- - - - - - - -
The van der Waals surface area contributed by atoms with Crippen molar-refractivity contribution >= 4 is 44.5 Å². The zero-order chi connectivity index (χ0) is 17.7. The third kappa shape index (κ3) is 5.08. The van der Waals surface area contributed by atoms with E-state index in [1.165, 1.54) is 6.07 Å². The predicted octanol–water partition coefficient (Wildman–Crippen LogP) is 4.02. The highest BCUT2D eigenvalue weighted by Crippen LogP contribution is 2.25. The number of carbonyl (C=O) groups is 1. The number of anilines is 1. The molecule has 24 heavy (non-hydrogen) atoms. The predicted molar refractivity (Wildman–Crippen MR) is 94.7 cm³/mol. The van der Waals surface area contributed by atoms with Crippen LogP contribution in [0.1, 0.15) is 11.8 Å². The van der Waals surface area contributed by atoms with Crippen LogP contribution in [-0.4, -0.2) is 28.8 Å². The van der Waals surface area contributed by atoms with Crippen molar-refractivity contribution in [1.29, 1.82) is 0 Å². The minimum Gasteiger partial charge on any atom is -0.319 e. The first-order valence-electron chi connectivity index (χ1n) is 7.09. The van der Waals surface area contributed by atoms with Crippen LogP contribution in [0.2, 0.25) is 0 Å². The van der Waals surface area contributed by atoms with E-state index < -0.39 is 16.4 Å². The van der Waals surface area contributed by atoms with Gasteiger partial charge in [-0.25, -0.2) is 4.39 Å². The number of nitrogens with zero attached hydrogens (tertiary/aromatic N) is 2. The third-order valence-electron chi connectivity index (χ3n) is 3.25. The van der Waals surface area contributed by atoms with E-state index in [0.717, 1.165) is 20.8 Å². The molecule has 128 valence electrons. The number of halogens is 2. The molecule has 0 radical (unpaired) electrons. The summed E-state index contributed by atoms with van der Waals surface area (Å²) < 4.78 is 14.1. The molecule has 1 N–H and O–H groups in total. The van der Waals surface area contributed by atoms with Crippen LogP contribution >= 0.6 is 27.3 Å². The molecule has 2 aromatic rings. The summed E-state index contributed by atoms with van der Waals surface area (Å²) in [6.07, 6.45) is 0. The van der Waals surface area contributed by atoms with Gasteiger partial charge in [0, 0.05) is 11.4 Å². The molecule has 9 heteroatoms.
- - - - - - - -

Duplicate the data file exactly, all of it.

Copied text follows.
The van der Waals surface area contributed by atoms with Crippen molar-refractivity contribution >= 4 is 44.5 Å². The zero-order chi connectivity index (χ0) is 17.7. The third kappa shape index (κ3) is 5.08. The van der Waals surface area contributed by atoms with E-state index in [1.165, 1.54) is 6.07 Å². The predicted octanol–water partition coefficient (Wildman–Crippen LogP) is 4.02. The highest BCUT2D eigenvalue weighted by Crippen LogP contribution is 2.25. The number of carbonyl (C=O) groups is 1. The number of anilines is 1. The molecule has 24 heavy (non-hydrogen) atoms. The predicted molar refractivity (Wildman–Crippen MR) is 94.7 cm³/mol. The van der Waals surface area contributed by atoms with Crippen LogP contribution in [0.1, 0.15) is 11.8 Å². The van der Waals surface area contributed by atoms with Crippen LogP contribution in [-0.4, -0.2) is 28.8 Å². The van der Waals surface area contributed by atoms with Crippen molar-refractivity contribution in [1.29, 1.82) is 0 Å². The minimum Gasteiger partial charge on any atom is -0.319 e. The first-order valence-electron chi connectivity index (χ1n) is 7.09. The van der Waals surface area contributed by atoms with Crippen LogP contribution in [0.2, 0.25) is 0 Å². The van der Waals surface area contributed by atoms with E-state index < -0.39 is 16.4 Å². The van der Waals surface area contributed by atoms with Gasteiger partial charge in [-0.25, -0.2) is 4.39 Å². The number of nitrogens with zero attached hydrogens (tertiary/aromatic N) is 2. The third-order valence-electron chi connectivity index (χ3n) is 3.25. The van der Waals surface area contributed by atoms with E-state index in [0.717, 1.165) is 20.8 Å². The molecule has 128 valence electrons. The number of halogens is 2. The molecule has 0 radical (unpaired) electrons. The summed E-state index contributed by atoms with van der Waals surface area (Å²) < 4.78 is 14.1. The molecule has 1 N–H and O–H groups in total. The van der Waals surface area contributed by atoms with Crippen LogP contribution >= 0.6 is 27.3 Å². The molecule has 2 aromatic rings. The summed E-state index contributed by atoms with van der Waals surface area (Å²) in [6.07, 6.45) is 0. The van der Waals surface area contributed by atoms with Gasteiger partial charge in [0, 0.05) is 11.4 Å². The molecule has 9 heteroatoms.